the streets are remarkably clean, most buildings well-kept, and the atmosphere nonthreatening, day and night. In fact, many people we’ve talked to lament what they see as loss of character during the last few years, regarding the heightened police presence and influx of hipsters as a nuisance, and yearning for the “good old days” of a grittier, edgier Chinatown. It can be safely concluded that the FoundFutures:Chinatown project created substantial community interest, and some controversy, within Chinatown and beyond. Without taking a stance on which particular direction to choose, it challenged the community to address several driving forces affecting the area and to engage in public action to pursue preferred futures. The project also garnered several articles in the local press and on the web, including front-page coverage in the Honolulu Advertiser. This public attention, although occasionally misinterpreting the intentions of the project, was ultimately beneficial as we were able to use it to expand the conversation around the deep fears and hopes about the future dwelling in the community. It is our hope that the FoundFutures:Chinatown effort will serve as a springboard for an ongoing, in-depth conversation in which the multitude of voices that make Chinatown the remarkable place it has always been will continue to be heard. If the response we’ve had so far is any indication, this is already happening.


Background FoundFutures FoundFutures injects futures into the present. It is a multimedia, collaborative project based on the idea that a wider range of possible futures should be made visible and thinkable to people in their everyday lives. It aims to provoke thought, conversation, and action by creating and distributing art, artifacts, images, performances and other media that embody possible worlds to come. Truly useful futures work has always been innovative and provocative, challenging its audience to venture beyond the "crackpot realism" of the present. Yet it should also be as affective and immersive as possible, engaging the brain, body, and surrounding environment in a full experience of the scenario at hand. Quality foresight -- including for instance the myriad reports on major hurricane risks to New Orleans -- is futile unless it can mobilize timely and appropriate action, at the individual, organizational, and social levels. A new breed of design-oriented futurists (and future-oriented designers) is experimenting with groundbreaking methods to bring futures to life. They don't merely describe, but actually manifest, alternative possible worlds in your brain, in your body, and on the streets. Stuart Candy and Jake Dunagan of the Hawaii Research Center for Futures Studies have teamed with artists, performers, and designers on projects designed to move alternative futures from the distant realm of the men FoundFutures: Chinatown FoundFutures:Chinatown grew out of two important strands of our recent work. The first was our contribution to the “kickoff” event for the Hawaii 2050 Sustainability Initiative in August 02006, at which we immersed 500+ participants in alternative “experiential scenarios,” set in four different versions of the year 2050. The positive feedback and success of the Hawaii 2050 event encouraged us to develop these techniques further. The second was a "Bright Ideas" grant from the Hawaii Arts Alliance to conduct research towards producing an audio walk of Chinatown set in the future. While seeking sponsorship for the full-scale audio walk budget, we secured a small grant through the Hawaii Arts Alliance to run a community futures workshop in Chinatown. The intention here was twofold. First, to provide residents, business owners and other stakeholders in the district with a rare opportunity to reflect both systematically and imaginatively on the possible, probable and preferred futures for the area over a longer time horizon than they might typically be accustomed to planning. This was to provide them a richer context for pursuing their preferred futures, and is part of HRCFS community and education orientation as a state-mandated institution. The second aim was for us as FoundFutures project directors to learn more about the prevailing attitudes and ideas (about things including, but not limited to, the future) among Chinatown's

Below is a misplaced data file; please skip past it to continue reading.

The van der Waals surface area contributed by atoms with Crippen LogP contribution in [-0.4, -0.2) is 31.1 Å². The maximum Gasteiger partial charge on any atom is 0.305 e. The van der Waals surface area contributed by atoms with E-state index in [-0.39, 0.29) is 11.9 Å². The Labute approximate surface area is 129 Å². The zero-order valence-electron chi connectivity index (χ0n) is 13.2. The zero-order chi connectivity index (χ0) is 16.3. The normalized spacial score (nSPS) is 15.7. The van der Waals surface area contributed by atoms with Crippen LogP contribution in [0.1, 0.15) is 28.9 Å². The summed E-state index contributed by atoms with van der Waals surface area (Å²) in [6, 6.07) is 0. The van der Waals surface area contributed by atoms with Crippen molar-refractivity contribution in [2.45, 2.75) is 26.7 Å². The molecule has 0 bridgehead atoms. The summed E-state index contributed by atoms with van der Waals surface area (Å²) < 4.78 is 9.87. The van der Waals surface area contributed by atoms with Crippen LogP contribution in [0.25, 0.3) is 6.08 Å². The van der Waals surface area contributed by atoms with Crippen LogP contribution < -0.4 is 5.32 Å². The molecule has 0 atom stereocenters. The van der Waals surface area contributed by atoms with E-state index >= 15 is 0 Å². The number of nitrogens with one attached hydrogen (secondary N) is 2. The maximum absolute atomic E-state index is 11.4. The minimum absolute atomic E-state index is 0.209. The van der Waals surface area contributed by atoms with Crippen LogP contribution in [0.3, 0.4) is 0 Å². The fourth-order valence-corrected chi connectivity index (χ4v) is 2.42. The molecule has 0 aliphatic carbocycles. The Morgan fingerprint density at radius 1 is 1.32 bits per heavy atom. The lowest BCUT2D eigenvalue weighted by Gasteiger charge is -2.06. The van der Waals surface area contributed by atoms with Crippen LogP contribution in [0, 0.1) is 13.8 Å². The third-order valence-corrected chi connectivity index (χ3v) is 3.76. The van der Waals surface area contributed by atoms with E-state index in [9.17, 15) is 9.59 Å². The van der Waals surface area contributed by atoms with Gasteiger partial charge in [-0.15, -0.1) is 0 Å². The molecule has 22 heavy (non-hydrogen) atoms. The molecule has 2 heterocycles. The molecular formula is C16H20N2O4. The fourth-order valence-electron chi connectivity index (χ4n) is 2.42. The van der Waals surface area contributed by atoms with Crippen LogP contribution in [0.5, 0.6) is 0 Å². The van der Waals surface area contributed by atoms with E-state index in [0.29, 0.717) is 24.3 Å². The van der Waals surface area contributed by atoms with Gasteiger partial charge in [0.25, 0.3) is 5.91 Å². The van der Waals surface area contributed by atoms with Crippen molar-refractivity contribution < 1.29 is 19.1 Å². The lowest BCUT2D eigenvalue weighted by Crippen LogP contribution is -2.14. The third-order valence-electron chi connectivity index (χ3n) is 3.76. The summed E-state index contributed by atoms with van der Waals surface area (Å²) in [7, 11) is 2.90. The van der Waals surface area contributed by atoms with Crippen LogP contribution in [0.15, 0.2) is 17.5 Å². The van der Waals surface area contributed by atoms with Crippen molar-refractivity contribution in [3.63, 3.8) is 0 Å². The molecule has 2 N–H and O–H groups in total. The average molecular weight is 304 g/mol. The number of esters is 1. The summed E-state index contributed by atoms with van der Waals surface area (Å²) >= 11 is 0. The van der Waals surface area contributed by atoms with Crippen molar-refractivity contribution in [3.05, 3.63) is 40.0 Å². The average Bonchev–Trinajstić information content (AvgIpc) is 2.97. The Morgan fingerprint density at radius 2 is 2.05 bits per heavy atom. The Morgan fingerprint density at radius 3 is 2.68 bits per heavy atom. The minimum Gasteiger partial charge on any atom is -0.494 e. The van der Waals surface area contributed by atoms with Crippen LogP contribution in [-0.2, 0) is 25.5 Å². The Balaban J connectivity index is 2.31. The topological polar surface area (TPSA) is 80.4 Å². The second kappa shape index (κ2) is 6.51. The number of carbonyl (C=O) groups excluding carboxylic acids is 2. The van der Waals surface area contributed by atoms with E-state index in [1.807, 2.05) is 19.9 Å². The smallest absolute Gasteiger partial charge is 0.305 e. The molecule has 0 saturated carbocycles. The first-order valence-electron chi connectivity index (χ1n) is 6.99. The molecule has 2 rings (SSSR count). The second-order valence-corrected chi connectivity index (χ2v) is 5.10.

stakeholders. This, we felt, would help us build more informed scenarios cognizant of and relevant to the real concerns (and blind-spots) of those parties, for our ongoing work in Chinatown. Project timeline •